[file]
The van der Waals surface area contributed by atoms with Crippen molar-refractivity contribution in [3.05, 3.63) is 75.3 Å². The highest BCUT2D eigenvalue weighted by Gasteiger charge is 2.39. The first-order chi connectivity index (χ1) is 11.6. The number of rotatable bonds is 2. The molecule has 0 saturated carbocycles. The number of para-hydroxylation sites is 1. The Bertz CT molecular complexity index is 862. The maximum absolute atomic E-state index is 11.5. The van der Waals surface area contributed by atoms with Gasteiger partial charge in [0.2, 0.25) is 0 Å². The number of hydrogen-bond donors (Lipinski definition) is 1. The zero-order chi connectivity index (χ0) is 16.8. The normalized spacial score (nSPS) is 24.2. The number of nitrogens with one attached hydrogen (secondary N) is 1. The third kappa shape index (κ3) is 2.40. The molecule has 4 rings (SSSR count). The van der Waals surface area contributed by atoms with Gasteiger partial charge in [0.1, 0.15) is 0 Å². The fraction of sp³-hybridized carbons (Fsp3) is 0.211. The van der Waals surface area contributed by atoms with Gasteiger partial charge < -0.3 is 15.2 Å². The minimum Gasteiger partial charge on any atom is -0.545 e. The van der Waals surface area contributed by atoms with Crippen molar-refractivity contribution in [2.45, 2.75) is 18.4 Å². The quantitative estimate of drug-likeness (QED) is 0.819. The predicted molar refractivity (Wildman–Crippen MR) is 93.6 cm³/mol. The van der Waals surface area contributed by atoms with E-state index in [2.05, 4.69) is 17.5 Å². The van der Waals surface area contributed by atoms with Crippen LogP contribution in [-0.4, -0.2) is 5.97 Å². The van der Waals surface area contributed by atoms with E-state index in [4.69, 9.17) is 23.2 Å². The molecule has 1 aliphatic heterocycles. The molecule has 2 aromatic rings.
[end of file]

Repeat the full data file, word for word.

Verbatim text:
The van der Waals surface area contributed by atoms with Crippen molar-refractivity contribution in [3.05, 3.63) is 75.3 Å². The highest BCUT2D eigenvalue weighted by Gasteiger charge is 2.39. The first-order chi connectivity index (χ1) is 11.6. The number of rotatable bonds is 2. The molecule has 0 saturated carbocycles. The number of para-hydroxylation sites is 1. The Bertz CT molecular complexity index is 862. The maximum absolute atomic E-state index is 11.5. The van der Waals surface area contributed by atoms with Gasteiger partial charge in [0.2, 0.25) is 0 Å². The number of hydrogen-bond donors (Lipinski definition) is 1. The zero-order chi connectivity index (χ0) is 16.8. The normalized spacial score (nSPS) is 24.2. The number of nitrogens with one attached hydrogen (secondary N) is 1. The third kappa shape index (κ3) is 2.40. The molecule has 4 rings (SSSR count). The van der Waals surface area contributed by atoms with Gasteiger partial charge in [0.1, 0.15) is 0 Å². The fraction of sp³-hybridized carbons (Fsp3) is 0.211. The van der Waals surface area contributed by atoms with Gasteiger partial charge < -0.3 is 15.2 Å². The minimum Gasteiger partial charge on any atom is -0.545 e. The van der Waals surface area contributed by atoms with Crippen molar-refractivity contribution in [2.45, 2.75) is 18.4 Å². The quantitative estimate of drug-likeness (QED) is 0.819. The predicted molar refractivity (Wildman–Crippen MR) is 93.6 cm³/mol. The van der Waals surface area contributed by atoms with E-state index in [2.05, 4.69) is 17.5 Å². The van der Waals surface area contributed by atoms with Crippen LogP contribution in [-0.4, -0.2) is 5.97 Å². The van der Waals surface area contributed by atoms with E-state index in [4.69, 9.17) is 23.2 Å². The molecule has 1 aliphatic heterocycles. The molecule has 2 aromatic rings.